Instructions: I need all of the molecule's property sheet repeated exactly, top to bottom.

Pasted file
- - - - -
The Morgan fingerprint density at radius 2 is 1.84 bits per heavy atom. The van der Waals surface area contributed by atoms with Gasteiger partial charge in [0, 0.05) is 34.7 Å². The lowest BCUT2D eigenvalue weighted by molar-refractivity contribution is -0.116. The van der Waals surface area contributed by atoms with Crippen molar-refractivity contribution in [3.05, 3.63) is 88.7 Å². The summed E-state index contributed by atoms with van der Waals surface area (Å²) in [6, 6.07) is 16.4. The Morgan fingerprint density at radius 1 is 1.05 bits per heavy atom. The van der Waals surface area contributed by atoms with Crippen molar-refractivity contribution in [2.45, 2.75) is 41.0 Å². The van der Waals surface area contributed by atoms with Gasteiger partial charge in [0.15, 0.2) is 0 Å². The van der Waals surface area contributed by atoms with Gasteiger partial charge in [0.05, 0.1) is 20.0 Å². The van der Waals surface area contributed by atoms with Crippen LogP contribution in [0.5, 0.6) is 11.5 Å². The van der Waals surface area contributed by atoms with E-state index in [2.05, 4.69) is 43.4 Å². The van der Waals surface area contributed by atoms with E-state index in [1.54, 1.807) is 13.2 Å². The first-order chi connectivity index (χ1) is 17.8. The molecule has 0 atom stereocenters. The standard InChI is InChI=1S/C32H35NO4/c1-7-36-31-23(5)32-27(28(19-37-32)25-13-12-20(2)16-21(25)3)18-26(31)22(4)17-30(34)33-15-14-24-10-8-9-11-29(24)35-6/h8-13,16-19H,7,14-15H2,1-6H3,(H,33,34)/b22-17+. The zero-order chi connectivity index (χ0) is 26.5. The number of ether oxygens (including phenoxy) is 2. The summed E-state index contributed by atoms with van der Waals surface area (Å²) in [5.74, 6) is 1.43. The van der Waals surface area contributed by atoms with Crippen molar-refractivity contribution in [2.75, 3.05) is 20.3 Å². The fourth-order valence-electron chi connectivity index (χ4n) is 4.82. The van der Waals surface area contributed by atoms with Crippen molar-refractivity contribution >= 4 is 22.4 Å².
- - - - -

The Morgan fingerprint density at radius 2 is 1.84 bits per heavy atom. The van der Waals surface area contributed by atoms with Gasteiger partial charge in [0, 0.05) is 34.7 Å². The lowest BCUT2D eigenvalue weighted by molar-refractivity contribution is -0.116. The van der Waals surface area contributed by atoms with Crippen molar-refractivity contribution in [3.05, 3.63) is 88.7 Å². The summed E-state index contributed by atoms with van der Waals surface area (Å²) in [6, 6.07) is 16.4. The Morgan fingerprint density at radius 1 is 1.05 bits per heavy atom. The van der Waals surface area contributed by atoms with Crippen molar-refractivity contribution in [2.45, 2.75) is 41.0 Å². The van der Waals surface area contributed by atoms with Gasteiger partial charge in [0.15, 0.2) is 0 Å². The van der Waals surface area contributed by atoms with Gasteiger partial charge in [0.05, 0.1) is 20.0 Å². The van der Waals surface area contributed by atoms with Crippen LogP contribution in [0.5, 0.6) is 11.5 Å². The van der Waals surface area contributed by atoms with E-state index in [2.05, 4.69) is 43.4 Å². The van der Waals surface area contributed by atoms with E-state index in [1.54, 1.807) is 13.2 Å². The first-order chi connectivity index (χ1) is 17.8. The molecule has 0 atom stereocenters. The standard InChI is InChI=1S/C32H35NO4/c1-7-36-31-23(5)32-27(28(19-37-32)25-13-12-20(2)16-21(25)3)18-26(31)22(4)17-30(34)33-15-14-24-10-8-9-11-29(24)35-6/h8-13,16-19H,7,14-15H2,1-6H3,(H,33,34)/b22-17+. The zero-order chi connectivity index (χ0) is 26.5. The number of ether oxygens (including phenoxy) is 2. The summed E-state index contributed by atoms with van der Waals surface area (Å²) in [5.74, 6) is 1.43. The van der Waals surface area contributed by atoms with Crippen molar-refractivity contribution in [2.75, 3.05) is 20.3 Å². The fourth-order valence-electron chi connectivity index (χ4n) is 4.82. The van der Waals surface area contributed by atoms with Crippen molar-refractivity contribution >= 4 is 22.4 Å².